Stephanie McMahon Doesn’t Think WWE Has Any Competition

The current state of pro wrestling is that there’s WWE, and then there’s everyone else. The “independent” scene consists of more than the true indies, of course. The parent company of Ring of Honor just made a huge acquisition that could bring ROH television into nearly every home in America. New Japan is arguably more popular than it has ever been, and is planning on launching its own satellite territory in the United States. And of course, Impact Wrestling is under new ownership and making a slew of international television deals.

And then there are the actual indies, of course. The British indie scene has never been hotter, and there are nearly a dozen promotions stateside that are doing great business. And according to the Young Bucks, it’s never been less cool for a wrestler to sign with WWE, because it’s no longer special.

But the fact remains that at the present moment, no other wrestling company is set up to really be direct competition with WWE at this time, not least because of lack of profile, resources, and exposure. In an interview with, Stephanie McMahon voiced her belief that WWE doesn’t have competition, but she does appreciate the other products that are out there.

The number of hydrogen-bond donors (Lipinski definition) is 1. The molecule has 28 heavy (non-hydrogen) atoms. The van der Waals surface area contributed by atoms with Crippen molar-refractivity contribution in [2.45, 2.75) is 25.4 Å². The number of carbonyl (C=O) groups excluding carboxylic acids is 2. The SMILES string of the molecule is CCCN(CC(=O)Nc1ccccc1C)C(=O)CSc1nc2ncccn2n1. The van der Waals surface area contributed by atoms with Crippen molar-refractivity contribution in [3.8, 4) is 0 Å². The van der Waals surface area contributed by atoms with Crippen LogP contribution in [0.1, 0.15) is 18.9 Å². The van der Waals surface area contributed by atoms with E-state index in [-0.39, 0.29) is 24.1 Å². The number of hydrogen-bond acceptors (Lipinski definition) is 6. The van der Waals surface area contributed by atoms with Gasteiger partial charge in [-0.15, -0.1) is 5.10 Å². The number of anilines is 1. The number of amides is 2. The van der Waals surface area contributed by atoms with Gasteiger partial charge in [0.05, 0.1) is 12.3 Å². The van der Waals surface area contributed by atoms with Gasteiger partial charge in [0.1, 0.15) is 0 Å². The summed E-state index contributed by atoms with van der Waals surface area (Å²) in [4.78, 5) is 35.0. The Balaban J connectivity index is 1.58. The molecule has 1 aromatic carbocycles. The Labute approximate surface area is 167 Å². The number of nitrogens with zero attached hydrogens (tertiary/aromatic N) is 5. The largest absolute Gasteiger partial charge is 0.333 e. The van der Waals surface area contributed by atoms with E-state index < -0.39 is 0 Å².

Well I think imitation is the truest form of flattery, but I don’t think the viewership with some of those other organizations at this point is competition for us. If anything I think it just drives more interest in the genre itself. When you look at reality shows like Total Divas or Total Bellas, and when you look at films like our partnership with MGM for [theatrical film] Fighting With My Family, the story of [WWE wrestler] Paige’s life, I think we’re really just scratching the surface of the deeper stories that these individuals, as well as their characters, have to tell.

Her comments help illuminate that WWE is much more than a pro wrestling company at this point. While you could read her comments as a slight on every other pro wrestling company in the world, I think it’s actually a good example of the current state of things: WWE is such a dominant force in wrestling, that they can appreciate and embrace other companies helping to raise the profile and prestige of — and interest in — the sport. Or “genre, ” I guess.